Some Welsh social workers will no longer wear ID badges outside of work for fear of being targeted and assaulted, the British Association of Social Workers (BASW) has said.
The comments came after a woman was jailed for 14 months last week on a charge of wounding and inflicting grievous bodily harm, after assaulting a social work assistant at Bridgend council’s offices in June.
Rayelizabeth Lloyd threatened to push social work assistant Gail Cotton down a flight of steps, then shoved her backwards, causing her to hit her head on the concrete, WalesOnline reported.
The prosecution told the court that Ms Lloyd “did not like the way that meeting was going” and she became “aggressive and obstructive”. When the meeting ended, Lloyd went outside but refused to leave the area of the offices. She was then warned police would be called.
Lloyd then threatened Cotton, who had walked to her car in an attempt to defuse the situation. But Lloyd followed her and then forcefully shoved Cotton, who struck her head.
BASW Cymru national director, Allison Hulmes called the incident “utterly appalling”.
“The right course of action was followed in this instance, resulting in a prosecution that will hopefully send out the right message that this behaviour must not be tolerated,” she said.
“Part of the reason for this is that social workers have normalised abuse and threats as part of their daily working conditions,” Hulmes said, adding that the full extent of the problem is unknown.
She continued: “Social workers in Wales have said this to me directly and some will not wear ID badges outside of work for fear of being targeted”.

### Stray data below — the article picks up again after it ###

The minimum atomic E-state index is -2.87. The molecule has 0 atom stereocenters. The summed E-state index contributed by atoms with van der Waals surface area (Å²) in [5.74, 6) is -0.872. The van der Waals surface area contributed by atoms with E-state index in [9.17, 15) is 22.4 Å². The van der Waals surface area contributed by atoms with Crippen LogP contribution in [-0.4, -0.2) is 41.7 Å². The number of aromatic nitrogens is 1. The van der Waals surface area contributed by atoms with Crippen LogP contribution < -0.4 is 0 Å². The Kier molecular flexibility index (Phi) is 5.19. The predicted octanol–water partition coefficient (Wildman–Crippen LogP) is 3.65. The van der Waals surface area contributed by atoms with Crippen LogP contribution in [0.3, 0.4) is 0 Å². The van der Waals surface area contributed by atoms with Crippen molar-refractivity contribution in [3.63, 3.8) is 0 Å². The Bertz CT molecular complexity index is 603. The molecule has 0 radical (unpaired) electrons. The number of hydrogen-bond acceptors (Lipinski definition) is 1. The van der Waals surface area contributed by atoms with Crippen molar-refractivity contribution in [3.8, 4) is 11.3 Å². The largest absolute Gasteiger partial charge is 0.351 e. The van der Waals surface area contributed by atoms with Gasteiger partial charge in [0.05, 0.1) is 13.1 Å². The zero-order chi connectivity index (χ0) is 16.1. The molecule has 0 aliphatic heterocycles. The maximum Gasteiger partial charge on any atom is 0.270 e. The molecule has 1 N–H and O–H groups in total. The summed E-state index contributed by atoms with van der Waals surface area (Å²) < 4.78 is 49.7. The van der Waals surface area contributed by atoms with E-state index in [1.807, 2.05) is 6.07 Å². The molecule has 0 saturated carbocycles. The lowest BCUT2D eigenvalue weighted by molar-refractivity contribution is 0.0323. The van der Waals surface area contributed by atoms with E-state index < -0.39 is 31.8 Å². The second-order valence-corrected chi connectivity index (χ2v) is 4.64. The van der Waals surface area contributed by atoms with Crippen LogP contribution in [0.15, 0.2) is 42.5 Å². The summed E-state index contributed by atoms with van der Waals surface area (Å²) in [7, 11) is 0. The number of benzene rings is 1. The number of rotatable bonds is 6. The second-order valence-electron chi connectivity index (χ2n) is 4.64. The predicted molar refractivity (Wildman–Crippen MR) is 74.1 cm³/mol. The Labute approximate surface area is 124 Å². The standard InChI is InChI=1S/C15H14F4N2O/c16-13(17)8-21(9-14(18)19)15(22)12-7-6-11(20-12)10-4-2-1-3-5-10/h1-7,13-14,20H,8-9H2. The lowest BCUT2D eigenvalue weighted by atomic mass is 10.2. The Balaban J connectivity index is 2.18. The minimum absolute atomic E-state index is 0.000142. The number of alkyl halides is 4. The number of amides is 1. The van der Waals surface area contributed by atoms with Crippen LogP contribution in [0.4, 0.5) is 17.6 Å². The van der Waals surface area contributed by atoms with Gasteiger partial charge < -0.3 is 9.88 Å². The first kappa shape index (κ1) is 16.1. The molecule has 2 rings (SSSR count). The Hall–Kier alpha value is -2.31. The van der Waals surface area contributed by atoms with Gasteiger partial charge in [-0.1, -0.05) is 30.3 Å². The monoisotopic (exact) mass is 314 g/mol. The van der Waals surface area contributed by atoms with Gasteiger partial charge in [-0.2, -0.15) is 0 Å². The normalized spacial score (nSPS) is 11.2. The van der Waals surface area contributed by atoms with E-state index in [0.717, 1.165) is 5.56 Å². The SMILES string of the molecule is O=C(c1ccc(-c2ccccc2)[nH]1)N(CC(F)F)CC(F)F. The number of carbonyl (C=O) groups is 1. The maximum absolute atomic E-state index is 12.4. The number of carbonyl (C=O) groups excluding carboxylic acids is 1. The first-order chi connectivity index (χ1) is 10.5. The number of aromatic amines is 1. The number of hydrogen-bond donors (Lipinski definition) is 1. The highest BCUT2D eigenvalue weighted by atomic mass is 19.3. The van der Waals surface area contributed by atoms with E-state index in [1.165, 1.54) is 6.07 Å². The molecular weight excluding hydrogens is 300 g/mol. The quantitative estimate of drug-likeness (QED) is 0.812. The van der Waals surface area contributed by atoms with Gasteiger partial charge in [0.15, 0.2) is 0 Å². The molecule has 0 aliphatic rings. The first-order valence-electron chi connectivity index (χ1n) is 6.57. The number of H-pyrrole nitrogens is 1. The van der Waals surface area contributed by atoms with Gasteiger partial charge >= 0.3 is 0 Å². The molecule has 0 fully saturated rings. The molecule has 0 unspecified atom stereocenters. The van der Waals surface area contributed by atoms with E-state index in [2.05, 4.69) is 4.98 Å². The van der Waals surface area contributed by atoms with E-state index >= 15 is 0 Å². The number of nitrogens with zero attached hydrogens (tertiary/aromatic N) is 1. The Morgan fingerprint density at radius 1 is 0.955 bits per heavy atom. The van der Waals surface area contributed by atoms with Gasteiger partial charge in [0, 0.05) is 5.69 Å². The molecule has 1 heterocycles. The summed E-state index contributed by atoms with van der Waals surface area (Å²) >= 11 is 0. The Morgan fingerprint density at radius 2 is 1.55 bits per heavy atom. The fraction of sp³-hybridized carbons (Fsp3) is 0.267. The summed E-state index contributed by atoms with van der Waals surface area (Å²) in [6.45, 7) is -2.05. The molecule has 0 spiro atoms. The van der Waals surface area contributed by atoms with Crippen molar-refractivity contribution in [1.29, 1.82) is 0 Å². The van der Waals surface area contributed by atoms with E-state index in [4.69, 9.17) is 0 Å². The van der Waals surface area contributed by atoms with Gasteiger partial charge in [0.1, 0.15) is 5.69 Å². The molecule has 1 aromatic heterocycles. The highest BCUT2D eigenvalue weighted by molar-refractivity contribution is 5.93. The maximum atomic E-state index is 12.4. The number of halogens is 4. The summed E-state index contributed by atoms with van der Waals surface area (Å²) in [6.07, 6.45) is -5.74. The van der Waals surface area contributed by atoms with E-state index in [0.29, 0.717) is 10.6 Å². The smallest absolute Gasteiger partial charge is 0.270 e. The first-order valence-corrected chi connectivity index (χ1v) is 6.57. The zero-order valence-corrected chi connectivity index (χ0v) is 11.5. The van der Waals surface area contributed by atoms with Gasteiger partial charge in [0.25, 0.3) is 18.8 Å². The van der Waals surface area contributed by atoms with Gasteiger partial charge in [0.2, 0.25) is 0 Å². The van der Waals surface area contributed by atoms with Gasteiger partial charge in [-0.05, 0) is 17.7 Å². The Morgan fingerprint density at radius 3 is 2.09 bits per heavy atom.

Hulmes, who spoke about the issue on BBC Wales last year, said she had been raising it “along with the wider one of the lack of respect and value that social workers in Wales feel they have”.
She urged the Welsh Government to address the issue of social worker stress relating to poor working conditions.
Need for training to spot ‘warning signs’
Unison head of local government Jon Richards said: “Tensions often run high when social workers are helping vulnerable individuals and families deal with distressing situations.
“When decisions go against them, people take their frustrations out on social workers. Physical assaults are rare, but abuse and threats aren’t.
“Social workers should report all incidents, even if they were near misses, and keep factual notes of any behaviour they think is intimidating,” Richards said.
He stressed the need for councils to ensure frontline staff regularly receive thorough and regular training, so they can spot warning signs and protect themselves.
In a statement, a Bridgend council spokesman said Cotton was receiving full support in light of the incident.
“This case sends out the clear message that assaults upon staff who are trying to support vulnerable members of the community will never be tolerated, and that such actions carry harsh consequences,” the spokesman said.
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